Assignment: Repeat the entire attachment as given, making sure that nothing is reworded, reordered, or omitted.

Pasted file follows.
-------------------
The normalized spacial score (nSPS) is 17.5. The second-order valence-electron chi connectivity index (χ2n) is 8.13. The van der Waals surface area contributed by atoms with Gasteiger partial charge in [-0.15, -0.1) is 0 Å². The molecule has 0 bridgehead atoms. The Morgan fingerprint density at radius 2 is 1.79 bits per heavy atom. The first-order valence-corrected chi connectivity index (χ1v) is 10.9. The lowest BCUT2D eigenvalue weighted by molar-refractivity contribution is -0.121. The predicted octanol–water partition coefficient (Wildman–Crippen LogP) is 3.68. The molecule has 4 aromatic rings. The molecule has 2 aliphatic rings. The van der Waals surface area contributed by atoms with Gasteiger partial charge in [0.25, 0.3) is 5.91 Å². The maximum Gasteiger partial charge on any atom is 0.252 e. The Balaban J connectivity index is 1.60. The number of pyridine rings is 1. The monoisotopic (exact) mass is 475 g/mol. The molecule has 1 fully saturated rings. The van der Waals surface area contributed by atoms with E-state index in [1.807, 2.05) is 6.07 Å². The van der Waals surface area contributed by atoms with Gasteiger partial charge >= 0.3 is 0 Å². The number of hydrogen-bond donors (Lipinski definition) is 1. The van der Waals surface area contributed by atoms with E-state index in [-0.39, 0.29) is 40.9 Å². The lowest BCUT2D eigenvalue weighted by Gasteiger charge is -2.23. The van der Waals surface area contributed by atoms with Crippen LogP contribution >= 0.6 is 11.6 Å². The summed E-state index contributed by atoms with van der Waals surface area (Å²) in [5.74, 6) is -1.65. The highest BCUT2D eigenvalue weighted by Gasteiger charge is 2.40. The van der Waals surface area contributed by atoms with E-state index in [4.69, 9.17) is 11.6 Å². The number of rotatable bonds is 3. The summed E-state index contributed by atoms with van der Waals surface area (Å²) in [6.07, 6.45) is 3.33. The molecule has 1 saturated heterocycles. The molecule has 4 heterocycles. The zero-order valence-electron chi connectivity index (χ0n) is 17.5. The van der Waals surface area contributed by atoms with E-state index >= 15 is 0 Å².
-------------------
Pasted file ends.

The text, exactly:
The normalized spacial score (nSPS) is 17.5. The second-order valence-electron chi connectivity index (χ2n) is 8.13. The van der Waals surface area contributed by atoms with Gasteiger partial charge in [-0.15, -0.1) is 0 Å². The molecule has 0 bridgehead atoms. The Morgan fingerprint density at radius 2 is 1.79 bits per heavy atom. The first-order valence-corrected chi connectivity index (χ1v) is 10.9. The lowest BCUT2D eigenvalue weighted by molar-refractivity contribution is -0.121. The predicted octanol–water partition coefficient (Wildman–Crippen LogP) is 3.68. The molecule has 4 aromatic rings. The molecule has 2 aliphatic rings. The van der Waals surface area contributed by atoms with Gasteiger partial charge in [0.25, 0.3) is 5.91 Å². The maximum Gasteiger partial charge on any atom is 0.252 e. The Balaban J connectivity index is 1.60. The number of pyridine rings is 1. The monoisotopic (exact) mass is 475 g/mol. The molecule has 1 fully saturated rings. The van der Waals surface area contributed by atoms with E-state index in [1.807, 2.05) is 6.07 Å². The van der Waals surface area contributed by atoms with Gasteiger partial charge >= 0.3 is 0 Å². The number of hydrogen-bond donors (Lipinski definition) is 1. The van der Waals surface area contributed by atoms with E-state index in [-0.39, 0.29) is 40.9 Å². The lowest BCUT2D eigenvalue weighted by Gasteiger charge is -2.23. The van der Waals surface area contributed by atoms with Crippen LogP contribution >= 0.6 is 11.6 Å². The summed E-state index contributed by atoms with van der Waals surface area (Å²) in [5.74, 6) is -1.65. The highest BCUT2D eigenvalue weighted by Gasteiger charge is 2.40. The van der Waals surface area contributed by atoms with E-state index in [4.69, 9.17) is 11.6 Å². The number of rotatable bonds is 3. The summed E-state index contributed by atoms with van der Waals surface area (Å²) in [6.07, 6.45) is 3.33. The molecule has 1 saturated heterocycles. The molecule has 4 heterocycles. The zero-order valence-electron chi connectivity index (χ0n) is 17.5. The van der Waals surface area contributed by atoms with E-state index >= 15 is 0 Å².